Second rail tunnel borer arrives in Sydney

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The second of four North West Rail Link tunnel boring machines being made to order by France’s NFM Technologies has arrived in Sydney.

Second rail tunnel borer arrives in Sydney
Assembly of the 'Florence' tunnel boring machine gets underway in Sydney.

The 6.99m-diameter borer — nicknamed ‘Florence’ after  Australia’s first female engineer and architect Florence Mary Taylor — arrived at the Bella Vista tunnelling site last week in 18 shipping containers and a further 27 large pieces, including the 105-tonne cutter head, which was transported overnight under a police escort.

Assembly is underway by a crew of around 70 people, and the 900-tonne machine is expected to start digging before the end of the year. The first boring machine, Elizabeth, has already excavated more than 90m of a 9km tunnel towards Cherrybrook.

Florence will dig a twin tunnel to Cherrybrook, and the other two tunnel boring machines (TBMs) will dig the 6km from Cherrybrook to Epping.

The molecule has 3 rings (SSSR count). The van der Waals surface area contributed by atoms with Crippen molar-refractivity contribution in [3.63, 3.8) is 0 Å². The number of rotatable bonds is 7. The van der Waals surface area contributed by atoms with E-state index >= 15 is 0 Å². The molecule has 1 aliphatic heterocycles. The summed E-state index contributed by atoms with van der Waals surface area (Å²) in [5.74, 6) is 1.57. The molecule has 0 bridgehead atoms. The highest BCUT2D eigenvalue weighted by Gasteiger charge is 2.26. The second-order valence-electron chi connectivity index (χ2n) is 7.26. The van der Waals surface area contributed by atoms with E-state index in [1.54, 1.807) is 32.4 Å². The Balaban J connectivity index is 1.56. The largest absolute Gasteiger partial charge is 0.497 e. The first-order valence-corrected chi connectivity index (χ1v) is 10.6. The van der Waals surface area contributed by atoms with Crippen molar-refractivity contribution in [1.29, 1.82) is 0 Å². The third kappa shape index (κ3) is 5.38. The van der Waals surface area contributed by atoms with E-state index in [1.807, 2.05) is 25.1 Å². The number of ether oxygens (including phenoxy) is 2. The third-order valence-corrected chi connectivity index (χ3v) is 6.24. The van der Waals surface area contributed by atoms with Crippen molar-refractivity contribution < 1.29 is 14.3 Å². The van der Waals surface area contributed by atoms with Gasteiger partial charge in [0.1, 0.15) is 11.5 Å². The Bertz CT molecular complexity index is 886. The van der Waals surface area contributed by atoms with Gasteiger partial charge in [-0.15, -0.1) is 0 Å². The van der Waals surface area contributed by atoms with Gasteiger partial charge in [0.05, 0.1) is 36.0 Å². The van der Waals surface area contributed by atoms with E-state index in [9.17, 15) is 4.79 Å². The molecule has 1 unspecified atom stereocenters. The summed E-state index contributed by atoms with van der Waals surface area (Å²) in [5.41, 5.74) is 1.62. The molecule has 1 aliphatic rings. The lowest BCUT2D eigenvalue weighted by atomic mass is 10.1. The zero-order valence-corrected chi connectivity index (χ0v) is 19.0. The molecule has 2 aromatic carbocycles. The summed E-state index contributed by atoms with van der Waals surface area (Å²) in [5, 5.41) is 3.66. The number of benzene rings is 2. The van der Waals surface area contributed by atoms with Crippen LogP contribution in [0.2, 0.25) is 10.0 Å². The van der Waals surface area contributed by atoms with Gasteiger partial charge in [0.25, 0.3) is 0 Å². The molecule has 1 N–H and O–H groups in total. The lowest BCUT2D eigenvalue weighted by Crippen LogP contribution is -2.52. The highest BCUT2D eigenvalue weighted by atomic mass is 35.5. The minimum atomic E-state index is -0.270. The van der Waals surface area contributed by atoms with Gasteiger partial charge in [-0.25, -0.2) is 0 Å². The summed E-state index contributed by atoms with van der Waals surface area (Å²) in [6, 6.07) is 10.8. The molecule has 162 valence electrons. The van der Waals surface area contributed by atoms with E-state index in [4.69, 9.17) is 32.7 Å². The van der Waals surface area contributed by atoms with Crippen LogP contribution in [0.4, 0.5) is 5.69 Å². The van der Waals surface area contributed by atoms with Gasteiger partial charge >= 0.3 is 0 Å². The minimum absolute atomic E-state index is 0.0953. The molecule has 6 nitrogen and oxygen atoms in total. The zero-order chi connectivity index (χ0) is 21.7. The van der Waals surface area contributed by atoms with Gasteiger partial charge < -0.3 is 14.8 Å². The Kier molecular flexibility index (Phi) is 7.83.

Together, the 15km twin tunnels will be the longest rail tunnels built in Australia. The TBMs will bore at an average of 27m below ground surface in rock that is mainly formed of extremely abrasive sandstone and shale. The deepest point of the tunnels is 63m.

The machines are expected to have a full tunnelling production rate of about 120m a week, on average. They will be staffed by a team of 15 people on every shift, operating 24 hours a day, seven days a week.

The contact to build the TBMs was awarded to NFM Technologies by a grouping comprising Thiess, John Holland and Dragados, acting on behalf of Transport for NSW, the Government of New South Wales’ transport authority. The company says the order was worth almost €40 million (about A$58 million).

 

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